In the 1980s and 1990s, universities started to introduce software engineering courses into their computer science degree programs. At that time, software engineering was dominated by the problems of creating large custom software systems. These were developed by managed teams working on long-lifetime software projects.
This project-based approach was reflected in software engineering courses and in textbooks developed to support these courses. My own book adopted this approach as did texts by Pressman, Van Vliet and others. These textbooks have evolved to reflect new developments but the most recent editions still reflect this project-oriented view of the discipline.
Of course, software projects are still a major part of the software industry but the modern reality is that most software companies are involved in software product and app development. Understandably, the expectations of many students are that they will learn about software engineering techniques that are relevant to this type of software.
My impression, however, is that most software engineering courses still have a project focus. They are still dominated by the terminology and techniques that are relevant for custom software engineering. Agile methods are often included to some extent but these sometimes sit awkwardly beside discussions of software processes and the UML.
I admit to complicity here. My book on software engineering, which is now in its 10th edition, has been extensively updated. However, these updates have reflected by own interests in large-scale complex systems. I have not really said much about product-oriented software engineering.
The problem with a project-oriented approach is that students find it difficult to relate to the type of software being developed. Consequently, the material sometimes seems irrelevant and uninteresting. This situation is exacerbated by the emphasis in the media on ‘coding’; the impression presented is that programming is all there is to software engineering;; other topics are unnecessary and out of date.
The reality of course is that, whatever some of the more extreme programmers say, there is a lot more to software engineering than coding. There remains a need for introductory software engineering courses that make this clear to students. However, I think we need to relate these courses to both the software experience of students and the technologies used to develop modern software products.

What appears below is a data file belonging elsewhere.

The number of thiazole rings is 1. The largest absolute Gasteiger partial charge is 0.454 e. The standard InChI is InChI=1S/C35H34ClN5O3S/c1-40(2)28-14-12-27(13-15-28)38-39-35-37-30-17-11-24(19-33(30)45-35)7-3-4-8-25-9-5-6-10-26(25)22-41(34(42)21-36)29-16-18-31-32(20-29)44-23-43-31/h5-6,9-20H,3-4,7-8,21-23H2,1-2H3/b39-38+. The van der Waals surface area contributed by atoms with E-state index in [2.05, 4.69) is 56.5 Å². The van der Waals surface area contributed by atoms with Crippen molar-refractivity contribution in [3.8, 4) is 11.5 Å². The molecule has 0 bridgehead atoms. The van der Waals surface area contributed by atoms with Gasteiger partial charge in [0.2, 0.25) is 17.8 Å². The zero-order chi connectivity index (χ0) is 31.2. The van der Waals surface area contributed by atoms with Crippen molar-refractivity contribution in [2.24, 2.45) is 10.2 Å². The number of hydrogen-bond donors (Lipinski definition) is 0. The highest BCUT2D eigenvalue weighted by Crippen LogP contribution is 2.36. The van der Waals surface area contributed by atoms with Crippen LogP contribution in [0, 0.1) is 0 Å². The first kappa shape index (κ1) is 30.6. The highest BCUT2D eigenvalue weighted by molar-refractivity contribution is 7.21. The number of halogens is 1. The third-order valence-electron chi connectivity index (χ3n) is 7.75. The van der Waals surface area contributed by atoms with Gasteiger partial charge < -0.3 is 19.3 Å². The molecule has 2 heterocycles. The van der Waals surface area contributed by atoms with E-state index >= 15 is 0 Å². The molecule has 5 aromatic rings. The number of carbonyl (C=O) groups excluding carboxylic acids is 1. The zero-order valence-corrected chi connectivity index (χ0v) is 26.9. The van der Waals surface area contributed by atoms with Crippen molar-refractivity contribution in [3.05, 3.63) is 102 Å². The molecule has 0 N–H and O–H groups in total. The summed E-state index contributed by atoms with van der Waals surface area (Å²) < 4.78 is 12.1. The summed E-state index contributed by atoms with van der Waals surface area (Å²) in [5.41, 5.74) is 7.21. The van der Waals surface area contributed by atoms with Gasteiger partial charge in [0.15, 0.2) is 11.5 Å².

This means discarding the predominant project-oriented approach in the teaching of introductory software engineering. Such courses should focus on software products and how these products are developed. Agile methods are universally used in product engineering and we should teach relevant agile techniques, such as automated testing, but without the evangelism of some agile practitioners.
We also need to cover practical methods, such as scenarios and stories, used by product managers to understand what might appeal to users. People buying software products don’t have ‘requirements’ and conventional requirements engineering is not very relevant. Software architecture is critical and students need an introduction to architectural models and patterns.
A modern introduction to software engineering cannot ignore cloud computing. The cloud is becoming the predominant delivery mode for all desktop and laptop software so we need to talk about cloud software engineering and cloud-based service-oriented architectures. Security should not be an advanced topic – the creation of secure software should be an inherent part of all introductory SE courses.
So, where does this leave me as the author of a widely-used software engineering textbook that takes a more traditional approach? Will there be a new edition of my textbook that includes these product-oriented topics? Definitely not!
Instead, I’ve written a shorter, more focused book that concentrates on the software engineering techniques and methods used to develop software products. There’s more information about this on the book’s website Engineering Software Products .